The dish I ended up making was a sautéed cherry tomato, leek, roasted shrimp and feta cheese combination— and holy cow was it good! I used every ripe vegetable my garden had to offer, some lovely fresh herbs as well as sweet shrimp and salty feta. Served over a little orzo with some crusty bread and a glass of white wine, it was summer perfection in a bowl.

And as for those chickens, I’ll keep you posted…

Roasted Shrimp with Tomatoes, Leeks & Feta
This combination of garden fresh veggies and herbs, sweet shrimp and zesty lemon is fantastic as a first course, entrée or even spooned over thick slices of grilled bread as an appetizer.

4 tablespoons olive oil
1 1/2 cups leeks, sliced thin (about 3 medium)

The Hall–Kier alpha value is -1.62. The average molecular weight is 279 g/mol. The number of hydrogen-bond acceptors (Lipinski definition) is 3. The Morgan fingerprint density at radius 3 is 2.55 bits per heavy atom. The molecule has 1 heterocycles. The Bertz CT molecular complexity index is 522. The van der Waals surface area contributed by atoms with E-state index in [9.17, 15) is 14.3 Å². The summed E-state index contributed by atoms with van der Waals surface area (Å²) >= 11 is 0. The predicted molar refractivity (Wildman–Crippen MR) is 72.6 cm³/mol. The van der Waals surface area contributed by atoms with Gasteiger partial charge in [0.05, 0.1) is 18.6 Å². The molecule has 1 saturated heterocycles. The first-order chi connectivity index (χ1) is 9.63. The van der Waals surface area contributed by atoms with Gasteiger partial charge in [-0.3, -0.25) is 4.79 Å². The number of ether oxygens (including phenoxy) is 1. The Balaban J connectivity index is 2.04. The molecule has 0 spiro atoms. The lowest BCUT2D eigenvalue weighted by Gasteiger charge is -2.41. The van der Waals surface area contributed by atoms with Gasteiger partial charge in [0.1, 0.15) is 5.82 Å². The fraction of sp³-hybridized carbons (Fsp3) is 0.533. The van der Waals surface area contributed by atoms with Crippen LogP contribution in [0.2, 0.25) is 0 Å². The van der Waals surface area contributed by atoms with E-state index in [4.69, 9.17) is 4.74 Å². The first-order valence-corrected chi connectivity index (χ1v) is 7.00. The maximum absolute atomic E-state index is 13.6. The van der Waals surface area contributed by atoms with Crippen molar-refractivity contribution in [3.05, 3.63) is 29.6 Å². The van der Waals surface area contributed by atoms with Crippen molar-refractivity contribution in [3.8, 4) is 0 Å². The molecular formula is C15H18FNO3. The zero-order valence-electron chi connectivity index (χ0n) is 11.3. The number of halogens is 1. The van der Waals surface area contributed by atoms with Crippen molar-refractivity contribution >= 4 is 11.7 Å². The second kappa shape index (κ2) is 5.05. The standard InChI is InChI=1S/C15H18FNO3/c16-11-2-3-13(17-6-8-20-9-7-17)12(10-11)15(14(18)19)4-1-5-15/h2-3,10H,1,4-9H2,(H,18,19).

4 cloves garlic, sliced thin
1 fresh cayenne pepper, chopped (optional)
1 cup white wine
2 cups halved cherry tomatoes
1 tbsp. tomato sauce
1 tsp. fresh oregano, minced
1 teaspoon salt
1/2 teaspoon freshly ground black pepper
1 lb. medium shrimp (36/40 count), peeled
6 ounces feta cheese, coarsely crumbled
1/4 cup bread crumbs
1/4 cup panko
2 tbsp. chopped fresh parsley
5 large basil leaves, julienned
the zest of 1/2 a lemon
the juice of 1 lemon

  1. Preheat oven to 400°F. In a large ovenproof skillet heat 3 tablespoons of oil over medium-low heat. Add the leeks, garlic and hot pepper and sautee for 5 minutes. Add the wine and bring to a boil, scraping up any bits that have stuck to the pan. Cook for 2-3 minutes, until the liquid is reduced by half.
  2. Add the cherry tomatoes, tomato sauce, oregano, salt, and pepper to the skillet. Simmer over medium-low heat, stirring occasionally, for 10 minutes.
  3. Arrange the shrimp in one layer over the tomato mixture and sprinkle the crumbled feta evenly over the shrimp.
  4. In a small bowl combine the bread crumbs, panko, parsley, basil, and lemon zest with the remaining tablespoon of olive oil and sprinkle generously over the shrimp.